Harvard's seventh annual US-Russian investment symposium, held in Cambridge last week, passed under the shadow of disturbing recent events in Russia. One of the symposium's scheduled speakers, Russian oil tycoon Mikhail Khodorkovsky, was unable to attend because he is sitting in a Russian prison cell. His arrest, widely viewed as politically motivated, is yet another alarm signal from Vladimir Putin's Russia.
Khodorkovsky, who stepped down as chairman of the Yukos oil company after his arrest, has been charged with tax evasion, fraud and embezzlement. It is quite likely that, like most Russian oligarchs who made their fortunes after the collapse of communism, he has been involved in some questionable dealings (though, ironically, he has been acclaimed as a pioneer in introducing Russian business to Western-style accounting and transparency). Yet a group of human rights activists, among them Elena Bonner, widow of the Soviet physicist and dissident Andrei Sakharov, has appealed to Amnesty International asking that Khodorkovsky be recognized as a political prisoner.
It is well-known that when Putin came to power, he gave the tycoons an ultimatum: He would leave them alone if they stayed out of politics. This is the "deal" Khodorkovsky broke by giving financial support to opposition parties; indeed, there had been rumors that he himself might challenge Putin for the presidency. As Senator John McCain of Arizona put it in a Nov. 4 speech, "Mikhail Khodorkovsky actually attempted to exercise basic political freedoms guaranteed, in theory, for all Russians. He has been thrown into jail as a result."
No less disturbing than the arrest itself has been the handling of Khodorkovsky's case by Russia's so-called justice system. He has been denied bail; under Russian law, he may be held in pretrial detention for up to two years. Court hearings have been closed to the public, including the media and deputies of the Russian parliament, on the grounds that information disclosed at these hearings may compromise the "secrecy of the investigation." According to the Russian news site gazeta.ru, the judge who ordered everyone but the attorneys to clear the courtroom also ominously remarked that Khodorkovsky's "accomplices" might be present.
Writing in The New Republic, Gideon Lichfield, Moscow bureau chief for The Economist, cautions that far from being a hero, Khodorkovsky has used his wealth to undermine Russia's fledging political institutions by making opposition parties beholden to big business. True enough, but in today's Russia, where civil society is still in its infancy and there are no real checks or balances in government, big business is—like it or not—the main counterweight to the power of the state.
Meanwhile, other danger signs abound. Another speaker at the Harvard symposium, billionaire financier George Soros, has also had a close, though not personal, recent encounter with the backlash against democracy in Russia. On Nov. 6, the Moscow offices of Soros's Open Society Foundation, which has contributed millions of dollars to charities and civic organizations in Russia, were raided by a group of operatives in camouflage suits, supposedly as part of a property dispute with the foundation's landlord. The authorities refused to interfere as the foundation's computers and papers were carted away. The leaders of non-governmental organizations in Russia widely believe that the raid was politically motivated.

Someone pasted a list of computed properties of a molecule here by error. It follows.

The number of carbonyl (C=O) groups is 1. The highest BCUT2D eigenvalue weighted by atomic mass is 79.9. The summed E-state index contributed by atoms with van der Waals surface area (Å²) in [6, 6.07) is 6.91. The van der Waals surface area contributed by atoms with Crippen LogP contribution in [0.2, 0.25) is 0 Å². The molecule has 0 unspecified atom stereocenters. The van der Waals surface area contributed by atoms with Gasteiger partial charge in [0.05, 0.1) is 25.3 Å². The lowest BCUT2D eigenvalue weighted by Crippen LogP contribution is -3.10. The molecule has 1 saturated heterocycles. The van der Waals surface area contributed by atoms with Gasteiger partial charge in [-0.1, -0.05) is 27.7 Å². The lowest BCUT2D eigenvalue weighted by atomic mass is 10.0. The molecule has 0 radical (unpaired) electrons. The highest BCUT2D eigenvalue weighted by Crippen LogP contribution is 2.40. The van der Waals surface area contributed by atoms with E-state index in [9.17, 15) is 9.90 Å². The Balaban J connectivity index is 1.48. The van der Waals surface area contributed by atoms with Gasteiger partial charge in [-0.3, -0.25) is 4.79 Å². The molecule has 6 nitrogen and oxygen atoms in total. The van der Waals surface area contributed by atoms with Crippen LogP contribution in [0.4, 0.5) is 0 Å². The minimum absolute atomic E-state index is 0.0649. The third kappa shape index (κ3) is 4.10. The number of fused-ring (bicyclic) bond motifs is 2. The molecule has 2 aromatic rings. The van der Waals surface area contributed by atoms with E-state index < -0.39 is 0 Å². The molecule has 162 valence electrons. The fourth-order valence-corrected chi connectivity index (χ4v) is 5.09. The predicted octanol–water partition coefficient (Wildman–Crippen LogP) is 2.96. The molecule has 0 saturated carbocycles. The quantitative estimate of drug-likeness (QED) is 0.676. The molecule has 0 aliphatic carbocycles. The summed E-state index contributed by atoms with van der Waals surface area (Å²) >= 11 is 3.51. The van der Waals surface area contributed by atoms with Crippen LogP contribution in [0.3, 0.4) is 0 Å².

While the symposium still focused for the most part on positive prospects for economic development in Russia, many observers believe that the business outlook right now is as bleak as the political landscape. "To any American businesses contemplating investment in or trade with Russia, I would simply say that this is not a place where the rule of law and Western codes of conduct prevail," McCain has said. "You invest at your peril." He is echoed by Bonner, who likens the current situation to the one in the 1920s: the Communist state allowed private businesses to develop and revitalize the economy, and then carried out a ruthless crackdown. "The economic revival of Russia is possible only through the growth of small and medium-sized business," she says. "However, when big business is terrorized, it psychologically affects small business as well."
Apart from McCain's scathing speech, the US reaction to Khodorkovsky's arrest, and to the rollback of Russian democracy in general, has been decidedly muted. In a transparent reference to President Bush's now-infamous 2001 comment that he has looked into Putin's eyes and gotten "a sense of the man's soul," McCain has remarked, "I hope I am wrong, but I am increasingly concerned that in Mr. Putin's soul is the continuity of 400 years of Russian oppression."
A throwback to communism in today's Russia is not likely; but today, it seems even less likely that Russia's fledgling democracy will be allowed to reach maturity.